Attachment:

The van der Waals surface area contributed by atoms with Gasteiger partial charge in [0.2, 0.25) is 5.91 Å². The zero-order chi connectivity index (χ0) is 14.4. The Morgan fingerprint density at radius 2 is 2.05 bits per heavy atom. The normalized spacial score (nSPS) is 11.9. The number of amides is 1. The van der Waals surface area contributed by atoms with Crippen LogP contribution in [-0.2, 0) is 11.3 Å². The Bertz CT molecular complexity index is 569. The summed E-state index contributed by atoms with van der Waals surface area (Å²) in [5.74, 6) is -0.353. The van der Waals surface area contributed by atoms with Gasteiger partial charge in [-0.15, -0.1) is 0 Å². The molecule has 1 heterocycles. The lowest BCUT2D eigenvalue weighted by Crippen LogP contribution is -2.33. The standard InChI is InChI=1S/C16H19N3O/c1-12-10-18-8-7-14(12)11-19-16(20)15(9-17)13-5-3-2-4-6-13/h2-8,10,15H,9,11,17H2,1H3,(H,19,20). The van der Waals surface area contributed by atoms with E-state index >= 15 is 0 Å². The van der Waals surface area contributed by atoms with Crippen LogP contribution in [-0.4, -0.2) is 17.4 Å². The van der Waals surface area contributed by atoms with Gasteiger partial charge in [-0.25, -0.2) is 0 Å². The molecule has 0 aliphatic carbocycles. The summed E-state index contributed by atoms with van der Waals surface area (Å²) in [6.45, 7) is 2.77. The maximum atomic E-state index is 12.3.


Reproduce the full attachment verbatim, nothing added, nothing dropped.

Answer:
The van der Waals surface area contributed by atoms with Gasteiger partial charge in [0.2, 0.25) is 5.91 Å². The zero-order chi connectivity index (χ0) is 14.4. The Morgan fingerprint density at radius 2 is 2.05 bits per heavy atom. The normalized spacial score (nSPS) is 11.9. The number of amides is 1. The van der Waals surface area contributed by atoms with Crippen LogP contribution in [-0.2, 0) is 11.3 Å². The Bertz CT molecular complexity index is 569. The summed E-state index contributed by atoms with van der Waals surface area (Å²) in [5.74, 6) is -0.353. The van der Waals surface area contributed by atoms with Gasteiger partial charge in [-0.15, -0.1) is 0 Å². The molecule has 1 heterocycles. The lowest BCUT2D eigenvalue weighted by Crippen LogP contribution is -2.33. The standard InChI is InChI=1S/C16H19N3O/c1-12-10-18-8-7-14(12)11-19-16(20)15(9-17)13-5-3-2-4-6-13/h2-8,10,15H,9,11,17H2,1H3,(H,19,20). The van der Waals surface area contributed by atoms with E-state index >= 15 is 0 Å². The van der Waals surface area contributed by atoms with Crippen LogP contribution in [-0.4, -0.2) is 17.4 Å². The van der Waals surface area contributed by atoms with Gasteiger partial charge in [-0.25, -0.2) is 0 Å². The molecule has 0 aliphatic carbocycles. The summed E-state index contributed by atoms with van der Waals surface area (Å²) in [6.45, 7) is 2.77. The maximum atomic E-state index is 12.3.